What Banks Should Consider for a Possible Discontinuation of LIBOR

The London Interbank Offering Rate (LIBOR) was first published in the 1980s to create uniformity in the growing market for interest rate swaps. In 2012, several banks and market regulators brought actions against many of the world’s largest banks for manipulating and conspiring to manipulate the rate. LIBOR may be discontinued in 2021 because the Financial Conduct Authority in the United Kingdom will no longer require banks to report the interbank transactions that are used to calculate LIBOR. 

The Alternative Reference Rates Committee (ARRC) is a group of private-market participants assembled by the Federal Reserve Board and the New York Fed to help ensure a smooth transition from LIBOR to a more robust reference rate. The ARRC recommends using the Secured Overnight Financing Rate (SOFR) as a possible replacement rate. SOFR is a Treasuries repo financing rate and is published by the Federal Reserve Bank of New York daily. The SOFR rate was initially published in April 2018, and the relationship between SOFR, LIBOR, and the federal funds rate has been very close. Since SOFR is a risk-free rate and LIBOR is a risk-based rate, a spread adjustment will likely be required (generally around 20-25 bps). To provide some additional measures of the SOFR rate, the Federal Reserve Bank of New York will begin publishing the SOFR rate compounded averages over 30, 90, and 180 days starting the first half of 2020.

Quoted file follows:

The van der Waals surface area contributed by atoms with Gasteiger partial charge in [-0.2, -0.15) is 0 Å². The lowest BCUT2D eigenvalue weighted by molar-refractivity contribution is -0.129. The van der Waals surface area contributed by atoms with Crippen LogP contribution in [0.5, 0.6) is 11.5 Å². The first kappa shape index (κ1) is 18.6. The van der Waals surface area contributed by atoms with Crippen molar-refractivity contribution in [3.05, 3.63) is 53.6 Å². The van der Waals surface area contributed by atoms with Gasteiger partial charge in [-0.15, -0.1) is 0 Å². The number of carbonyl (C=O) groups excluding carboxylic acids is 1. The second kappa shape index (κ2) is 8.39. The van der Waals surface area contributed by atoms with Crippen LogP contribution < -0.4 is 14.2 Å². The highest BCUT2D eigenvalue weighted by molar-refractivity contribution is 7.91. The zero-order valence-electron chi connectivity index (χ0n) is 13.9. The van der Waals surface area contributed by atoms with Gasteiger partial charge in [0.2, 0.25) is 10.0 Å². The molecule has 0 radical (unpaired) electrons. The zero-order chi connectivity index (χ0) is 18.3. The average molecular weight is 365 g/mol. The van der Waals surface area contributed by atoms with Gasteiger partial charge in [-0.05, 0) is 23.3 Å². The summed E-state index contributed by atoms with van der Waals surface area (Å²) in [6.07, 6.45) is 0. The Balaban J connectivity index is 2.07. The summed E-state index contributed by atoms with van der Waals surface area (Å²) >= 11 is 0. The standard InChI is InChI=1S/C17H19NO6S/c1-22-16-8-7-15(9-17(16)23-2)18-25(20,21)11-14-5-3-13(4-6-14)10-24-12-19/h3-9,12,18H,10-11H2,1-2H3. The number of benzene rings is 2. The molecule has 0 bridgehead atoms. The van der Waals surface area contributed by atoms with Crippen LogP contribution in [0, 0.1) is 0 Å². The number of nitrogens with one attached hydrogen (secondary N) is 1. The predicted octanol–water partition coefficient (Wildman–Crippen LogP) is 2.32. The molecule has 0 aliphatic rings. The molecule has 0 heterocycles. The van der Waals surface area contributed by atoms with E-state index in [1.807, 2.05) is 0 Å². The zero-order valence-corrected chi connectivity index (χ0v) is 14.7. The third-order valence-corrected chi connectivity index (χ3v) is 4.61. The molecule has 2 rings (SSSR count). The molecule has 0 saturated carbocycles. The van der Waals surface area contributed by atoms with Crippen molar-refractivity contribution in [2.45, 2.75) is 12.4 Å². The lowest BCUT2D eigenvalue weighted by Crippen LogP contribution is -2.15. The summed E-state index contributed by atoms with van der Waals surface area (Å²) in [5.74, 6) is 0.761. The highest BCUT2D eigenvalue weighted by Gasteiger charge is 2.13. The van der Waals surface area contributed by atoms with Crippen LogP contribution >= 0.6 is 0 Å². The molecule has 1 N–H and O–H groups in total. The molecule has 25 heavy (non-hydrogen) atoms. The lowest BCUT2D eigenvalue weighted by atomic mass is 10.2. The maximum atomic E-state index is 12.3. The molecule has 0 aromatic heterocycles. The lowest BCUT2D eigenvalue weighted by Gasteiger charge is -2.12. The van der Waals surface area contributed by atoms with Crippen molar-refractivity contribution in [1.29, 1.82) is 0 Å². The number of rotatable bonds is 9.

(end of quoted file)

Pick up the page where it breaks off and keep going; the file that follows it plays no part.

The Independent Community Bankers of America encourages banks to identify their assets and liabilities tied to LIBOR. Banks should consider developing standard replacement rate terms to include in their loan documents when originated, renewed, or modified. Banks may also want to develop language in their loan documentation that would permit the transit to SOFR, or another alternative rate such as the Prime rate, if LIBOR is discontinued or at a determined timeframe whether or not LIBOR is discontinued.